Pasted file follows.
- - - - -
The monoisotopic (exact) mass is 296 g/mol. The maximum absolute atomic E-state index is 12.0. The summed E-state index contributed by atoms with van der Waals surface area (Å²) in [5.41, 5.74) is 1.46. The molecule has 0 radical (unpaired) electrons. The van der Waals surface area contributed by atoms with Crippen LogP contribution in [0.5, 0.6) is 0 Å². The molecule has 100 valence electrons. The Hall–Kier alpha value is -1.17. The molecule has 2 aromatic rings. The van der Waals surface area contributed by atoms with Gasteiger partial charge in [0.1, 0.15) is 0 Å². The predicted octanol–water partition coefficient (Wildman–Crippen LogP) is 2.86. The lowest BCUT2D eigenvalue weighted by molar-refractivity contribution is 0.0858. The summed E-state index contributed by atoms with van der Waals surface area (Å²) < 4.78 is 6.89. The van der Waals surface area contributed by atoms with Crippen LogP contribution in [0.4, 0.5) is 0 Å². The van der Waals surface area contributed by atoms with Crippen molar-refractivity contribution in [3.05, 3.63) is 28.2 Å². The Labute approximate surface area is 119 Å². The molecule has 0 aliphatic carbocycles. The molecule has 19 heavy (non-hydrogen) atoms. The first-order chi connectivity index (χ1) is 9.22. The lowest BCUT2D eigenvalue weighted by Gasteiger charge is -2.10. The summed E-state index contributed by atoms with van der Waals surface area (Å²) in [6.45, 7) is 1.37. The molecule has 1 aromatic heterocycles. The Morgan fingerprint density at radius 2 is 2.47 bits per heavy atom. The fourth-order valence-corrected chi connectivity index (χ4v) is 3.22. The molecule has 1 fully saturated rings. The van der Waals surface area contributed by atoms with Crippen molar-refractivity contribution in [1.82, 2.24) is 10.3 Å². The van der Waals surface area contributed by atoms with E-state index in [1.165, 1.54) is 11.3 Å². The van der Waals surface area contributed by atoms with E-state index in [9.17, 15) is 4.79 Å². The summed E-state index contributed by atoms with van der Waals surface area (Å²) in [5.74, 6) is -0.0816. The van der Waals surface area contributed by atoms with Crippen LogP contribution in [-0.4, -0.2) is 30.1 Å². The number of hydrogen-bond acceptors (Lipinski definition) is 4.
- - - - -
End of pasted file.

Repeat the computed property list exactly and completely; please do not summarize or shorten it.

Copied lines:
The monoisotopic (exact) mass is 296 g/mol. The maximum absolute atomic E-state index is 12.0. The summed E-state index contributed by atoms with van der Waals surface area (Å²) in [5.41, 5.74) is 1.46. The molecule has 0 radical (unpaired) electrons. The van der Waals surface area contributed by atoms with Crippen LogP contribution in [0.5, 0.6) is 0 Å². The molecule has 100 valence electrons. The Hall–Kier alpha value is -1.17. The molecule has 2 aromatic rings. The van der Waals surface area contributed by atoms with Gasteiger partial charge in [0.1, 0.15) is 0 Å². The predicted octanol–water partition coefficient (Wildman–Crippen LogP) is 2.86. The lowest BCUT2D eigenvalue weighted by molar-refractivity contribution is 0.0858. The summed E-state index contributed by atoms with van der Waals surface area (Å²) < 4.78 is 6.89. The van der Waals surface area contributed by atoms with Crippen LogP contribution in [0.4, 0.5) is 0 Å². The van der Waals surface area contributed by atoms with Crippen molar-refractivity contribution in [3.05, 3.63) is 28.2 Å². The Labute approximate surface area is 119 Å². The molecule has 0 aliphatic carbocycles. The molecule has 19 heavy (non-hydrogen) atoms. The first-order chi connectivity index (χ1) is 9.22. The lowest BCUT2D eigenvalue weighted by Gasteiger charge is -2.10. The summed E-state index contributed by atoms with van der Waals surface area (Å²) in [6.45, 7) is 1.37. The molecule has 1 aromatic heterocycles. The Morgan fingerprint density at radius 2 is 2.47 bits per heavy atom. The fourth-order valence-corrected chi connectivity index (χ4v) is 3.22. The molecule has 1 fully saturated rings. The van der Waals surface area contributed by atoms with Crippen molar-refractivity contribution in [1.82, 2.24) is 10.3 Å². The van der Waals surface area contributed by atoms with E-state index in [1.165, 1.54) is 11.3 Å². The van der Waals surface area contributed by atoms with E-state index in [9.17, 15) is 4.79 Å². The summed E-state index contributed by atoms with van der Waals surface area (Å²) in [5.74, 6) is -0.0816. The van der Waals surface area contributed by atoms with Crippen LogP contribution in [-0.4, -0.2) is 30.1 Å². The number of hydrogen-bond acceptors (Lipinski definition) is 4.